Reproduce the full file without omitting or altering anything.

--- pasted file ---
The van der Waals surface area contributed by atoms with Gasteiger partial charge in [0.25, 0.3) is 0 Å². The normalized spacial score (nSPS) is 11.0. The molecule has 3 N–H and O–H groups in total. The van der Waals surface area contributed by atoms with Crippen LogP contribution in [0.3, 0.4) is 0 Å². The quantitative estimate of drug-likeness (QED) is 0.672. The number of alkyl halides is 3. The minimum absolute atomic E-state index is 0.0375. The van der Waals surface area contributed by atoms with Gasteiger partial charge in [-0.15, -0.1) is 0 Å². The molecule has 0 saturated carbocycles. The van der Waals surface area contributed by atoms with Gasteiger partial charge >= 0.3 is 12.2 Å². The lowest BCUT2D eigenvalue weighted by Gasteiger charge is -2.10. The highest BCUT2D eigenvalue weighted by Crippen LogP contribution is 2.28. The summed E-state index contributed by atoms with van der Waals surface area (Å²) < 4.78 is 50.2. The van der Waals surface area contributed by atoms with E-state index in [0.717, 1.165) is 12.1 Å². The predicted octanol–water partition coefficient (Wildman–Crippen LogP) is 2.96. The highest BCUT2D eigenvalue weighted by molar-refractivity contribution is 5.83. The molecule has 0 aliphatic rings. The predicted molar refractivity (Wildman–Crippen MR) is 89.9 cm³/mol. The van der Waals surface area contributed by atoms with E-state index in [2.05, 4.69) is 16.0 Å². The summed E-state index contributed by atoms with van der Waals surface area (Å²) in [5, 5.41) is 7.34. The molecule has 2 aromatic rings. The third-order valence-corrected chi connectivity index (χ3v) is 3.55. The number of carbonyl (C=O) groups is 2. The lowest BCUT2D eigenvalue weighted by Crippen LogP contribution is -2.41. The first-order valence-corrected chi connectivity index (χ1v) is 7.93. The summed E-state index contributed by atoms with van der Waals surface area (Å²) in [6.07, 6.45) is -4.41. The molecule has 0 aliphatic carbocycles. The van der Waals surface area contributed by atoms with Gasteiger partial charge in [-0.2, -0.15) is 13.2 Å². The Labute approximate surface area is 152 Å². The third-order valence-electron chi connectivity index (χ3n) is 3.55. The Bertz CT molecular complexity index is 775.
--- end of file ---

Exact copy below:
The van der Waals surface area contributed by atoms with Gasteiger partial charge in [0.25, 0.3) is 0 Å². The normalized spacial score (nSPS) is 11.0. The molecule has 3 N–H and O–H groups in total. The van der Waals surface area contributed by atoms with Crippen LogP contribution in [0.3, 0.4) is 0 Å². The quantitative estimate of drug-likeness (QED) is 0.672. The number of alkyl halides is 3. The minimum absolute atomic E-state index is 0.0375. The van der Waals surface area contributed by atoms with Gasteiger partial charge in [-0.15, -0.1) is 0 Å². The molecule has 0 saturated carbocycles. The van der Waals surface area contributed by atoms with Gasteiger partial charge >= 0.3 is 12.2 Å². The lowest BCUT2D eigenvalue weighted by Gasteiger charge is -2.10. The highest BCUT2D eigenvalue weighted by Crippen LogP contribution is 2.28. The summed E-state index contributed by atoms with van der Waals surface area (Å²) < 4.78 is 50.2. The van der Waals surface area contributed by atoms with E-state index in [0.717, 1.165) is 12.1 Å². The predicted octanol–water partition coefficient (Wildman–Crippen LogP) is 2.96. The highest BCUT2D eigenvalue weighted by molar-refractivity contribution is 5.83. The molecule has 0 aliphatic rings. The predicted molar refractivity (Wildman–Crippen MR) is 89.9 cm³/mol. The van der Waals surface area contributed by atoms with E-state index in [2.05, 4.69) is 16.0 Å². The summed E-state index contributed by atoms with van der Waals surface area (Å²) in [5, 5.41) is 7.34. The molecule has 2 aromatic rings. The third-order valence-corrected chi connectivity index (χ3v) is 3.55. The number of carbonyl (C=O) groups is 2. The lowest BCUT2D eigenvalue weighted by Crippen LogP contribution is -2.41. The first-order valence-corrected chi connectivity index (χ1v) is 7.93. The summed E-state index contributed by atoms with van der Waals surface area (Å²) in [6.07, 6.45) is -4.41. The molecule has 0 aliphatic carbocycles. The van der Waals surface area contributed by atoms with Gasteiger partial charge in [-0.2, -0.15) is 13.2 Å². The Labute approximate surface area is 152 Å². The third-order valence-electron chi connectivity index (χ3n) is 3.55. The Bertz CT molecular complexity index is 775.